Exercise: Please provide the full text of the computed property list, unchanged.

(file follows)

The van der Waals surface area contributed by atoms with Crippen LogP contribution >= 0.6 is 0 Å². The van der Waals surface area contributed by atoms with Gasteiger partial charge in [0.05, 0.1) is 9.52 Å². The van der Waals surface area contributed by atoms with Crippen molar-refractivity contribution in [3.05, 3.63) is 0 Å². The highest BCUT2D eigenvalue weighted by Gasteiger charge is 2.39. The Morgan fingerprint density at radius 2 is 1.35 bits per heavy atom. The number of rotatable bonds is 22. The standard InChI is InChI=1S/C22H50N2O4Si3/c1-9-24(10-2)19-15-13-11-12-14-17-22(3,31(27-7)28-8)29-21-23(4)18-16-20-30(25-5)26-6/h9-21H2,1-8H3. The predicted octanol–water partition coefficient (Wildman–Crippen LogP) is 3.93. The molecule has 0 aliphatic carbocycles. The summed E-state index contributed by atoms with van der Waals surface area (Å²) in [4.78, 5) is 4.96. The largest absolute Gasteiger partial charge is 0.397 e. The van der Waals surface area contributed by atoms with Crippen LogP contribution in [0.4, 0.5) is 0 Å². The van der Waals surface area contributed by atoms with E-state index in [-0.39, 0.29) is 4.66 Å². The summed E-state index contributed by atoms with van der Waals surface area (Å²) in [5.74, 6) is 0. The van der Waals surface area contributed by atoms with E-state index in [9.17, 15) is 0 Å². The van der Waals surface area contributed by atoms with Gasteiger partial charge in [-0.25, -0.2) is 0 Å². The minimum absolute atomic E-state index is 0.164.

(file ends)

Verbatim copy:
The van der Waals surface area contributed by atoms with Crippen LogP contribution >= 0.6 is 0 Å². The van der Waals surface area contributed by atoms with Gasteiger partial charge in [0.05, 0.1) is 9.52 Å². The van der Waals surface area contributed by atoms with Crippen molar-refractivity contribution in [3.05, 3.63) is 0 Å². The highest BCUT2D eigenvalue weighted by Gasteiger charge is 2.39. The Morgan fingerprint density at radius 2 is 1.35 bits per heavy atom. The number of rotatable bonds is 22. The standard InChI is InChI=1S/C22H50N2O4Si3/c1-9-24(10-2)19-15-13-11-12-14-17-22(3,31(27-7)28-8)29-21-23(4)18-16-20-30(25-5)26-6/h9-21H2,1-8H3. The predicted octanol–water partition coefficient (Wildman–Crippen LogP) is 3.93. The molecule has 0 aliphatic carbocycles. The summed E-state index contributed by atoms with van der Waals surface area (Å²) in [4.78, 5) is 4.96. The largest absolute Gasteiger partial charge is 0.397 e. The van der Waals surface area contributed by atoms with Crippen LogP contribution in [0.4, 0.5) is 0 Å². The van der Waals surface area contributed by atoms with E-state index in [-0.39, 0.29) is 4.66 Å². The summed E-state index contributed by atoms with van der Waals surface area (Å²) in [5.74, 6) is 0. The van der Waals surface area contributed by atoms with E-state index in [9.17, 15) is 0 Å². The van der Waals surface area contributed by atoms with Gasteiger partial charge in [-0.25, -0.2) is 0 Å². The minimum absolute atomic E-state index is 0.164.